This is a big deal. Research continues to unfold the scientific mechanism of what happens within the body during acupuncture treatments. I tell my patients that acupuncture is not something you have to “believe in” for it to work.
Acupuncture has been used for over 2,500 years and has shown therapeutic benefits in various neurological disorders, including movement disorders, Parkinson’s disease, and Alzheimer’s disease. The insertion of needles at specific body points, known as acupoints, is believed to bring balance and regulate various signaling pathways. Recent studies suggest that acupuncture may exert its neuroprotective effect through regulation of the brain derived neurotrophic factor (BDNF) signaling pathway.
Acupuncture has been shown to inhibit neurodegeneration through expression and activation of BDNF. Recent studies have also reported that acupuncture increases ATP levels at the stimulated points, activating monocytes and increasing BDNF expression. The therapeutic implications of acupuncture-induced activation of BDNF and its signaling pathway are under ongoing investigation.
The expression of Brain-Derived Neurotrophic Factor (BDNF) can be activated by various forms of physical stimulation. Light exposure, physical exercise, environmental enrichment, and dietary restriction have all been shown to increase BDNF levels in the brain. Repetitive Transcranial Magnetic Stimulation (rTMS) can also increase BDNF levels, particularly in neuropsychiatric disorders, and potentially improve neurological function. Physical exercise has also been linked to increased neuroprotection through the stimulation of BDNF and its receptor, Tropomyosin Receptor Kinase B (TrkB). Electrical stimulation (ES) has also been shown to increase BDNF levels, promoting the survival of degenerated neural cells.
BDNF protein is widely distributed in the central nervous system and plays a crucial role in neural plasticity and learning. The binding of BDNF to TrkB can activate multiple intracellular signaling pathways, such as MAPK/ERK, PLCγ, and PI3K, which have been shown to protect against cell death and neuronal apoptosis. BDNF has been linked to the prevention of neuronal death caused by DNA damage, NMDAR blockade, and other factors, through activation of the ERK and PI3K/Akt signaling pathways.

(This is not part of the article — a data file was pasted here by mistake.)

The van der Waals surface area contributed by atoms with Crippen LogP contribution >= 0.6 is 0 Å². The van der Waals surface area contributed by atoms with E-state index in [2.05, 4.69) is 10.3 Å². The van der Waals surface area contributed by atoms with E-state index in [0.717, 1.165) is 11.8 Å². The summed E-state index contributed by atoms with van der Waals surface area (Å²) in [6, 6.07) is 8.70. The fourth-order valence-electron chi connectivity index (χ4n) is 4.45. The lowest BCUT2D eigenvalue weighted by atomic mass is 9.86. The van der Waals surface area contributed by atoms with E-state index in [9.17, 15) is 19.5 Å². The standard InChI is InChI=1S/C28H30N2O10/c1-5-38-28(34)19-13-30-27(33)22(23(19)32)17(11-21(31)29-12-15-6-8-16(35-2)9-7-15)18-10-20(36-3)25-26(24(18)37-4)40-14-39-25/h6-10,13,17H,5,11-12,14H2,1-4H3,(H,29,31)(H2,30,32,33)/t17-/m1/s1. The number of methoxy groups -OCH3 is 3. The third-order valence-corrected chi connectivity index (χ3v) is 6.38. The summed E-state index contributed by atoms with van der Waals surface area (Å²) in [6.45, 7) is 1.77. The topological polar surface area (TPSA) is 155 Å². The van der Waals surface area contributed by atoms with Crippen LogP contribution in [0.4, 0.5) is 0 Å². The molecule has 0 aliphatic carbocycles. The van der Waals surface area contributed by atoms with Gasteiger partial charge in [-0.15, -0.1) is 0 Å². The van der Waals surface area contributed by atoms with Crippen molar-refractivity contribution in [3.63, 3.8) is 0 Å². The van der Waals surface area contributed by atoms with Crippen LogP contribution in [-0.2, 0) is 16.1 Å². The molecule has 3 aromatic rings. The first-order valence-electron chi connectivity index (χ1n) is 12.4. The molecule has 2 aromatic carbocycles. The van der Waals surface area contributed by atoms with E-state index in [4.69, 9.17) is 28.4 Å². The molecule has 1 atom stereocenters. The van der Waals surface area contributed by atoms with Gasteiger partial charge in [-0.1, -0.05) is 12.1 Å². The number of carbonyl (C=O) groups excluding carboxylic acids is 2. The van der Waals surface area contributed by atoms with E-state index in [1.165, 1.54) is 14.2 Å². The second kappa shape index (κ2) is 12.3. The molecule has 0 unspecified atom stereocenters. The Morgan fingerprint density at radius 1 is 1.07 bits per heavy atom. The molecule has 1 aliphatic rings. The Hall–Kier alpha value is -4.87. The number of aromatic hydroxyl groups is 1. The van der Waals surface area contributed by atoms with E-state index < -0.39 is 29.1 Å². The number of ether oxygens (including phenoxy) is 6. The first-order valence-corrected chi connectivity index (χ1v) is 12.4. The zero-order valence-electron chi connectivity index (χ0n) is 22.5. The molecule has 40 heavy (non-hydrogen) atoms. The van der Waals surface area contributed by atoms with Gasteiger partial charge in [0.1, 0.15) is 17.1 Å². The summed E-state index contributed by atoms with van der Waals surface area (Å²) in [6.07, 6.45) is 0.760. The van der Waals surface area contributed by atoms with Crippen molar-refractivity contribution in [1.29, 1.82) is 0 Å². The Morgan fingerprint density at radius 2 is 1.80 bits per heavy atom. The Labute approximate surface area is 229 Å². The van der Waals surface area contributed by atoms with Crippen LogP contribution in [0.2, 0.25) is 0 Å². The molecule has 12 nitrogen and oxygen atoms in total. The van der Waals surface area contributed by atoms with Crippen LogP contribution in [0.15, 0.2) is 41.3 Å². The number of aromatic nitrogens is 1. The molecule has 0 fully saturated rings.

Acupuncture has been found to have multiple neuromodulatory functions in the central nervous system (CNS) and has been shown to have therapeutic benefits for various diseases via its activation of the brain-derived neurotrophic factor (BDNF) signaling pathway. In depression, both manual and electrical stimulation at certain acupoints (e.g. ST36 and GV20) have been found to upregulate BDNF expression in the hippocampus and frontal cortex of rats, contributing to its anti-depressant effects by promoting neuronal regeneration. For cerebral ischemia injury, acupuncture has been found to provide neuroprotection by enhancing BDNF expression and activating the PI3K/Akt pathway. This leads to inhibition of cerebral cell apoptosis and improvement in motor recovery. In memory deficits, acupuncture has been found to improve learning and memory functions in rats by modulating adaptive neuronal responses through the regulation of BDNF and the cAMP response element binding protein (CREB). In inflammation, the anti-inflammatory effects of BDNF in acupuncture are related to its regulation of both opioid and non-opioid neurotransmitters. It has been reported to down-regulate proinflammatory neuropeptides and neurotrophins in allergic rhinitis, improving clinical signs and symptoms. Other diseases that acupuncture has been found to have therapeutic benefits for include Parkinson’s disease, Alzheimer’s disease, and multiple sclerosis.
If you are interested in acupuncture treatment or would like to learn more, visit https://www.acupuncturechiropractorwheaton.com/services/acupuncture/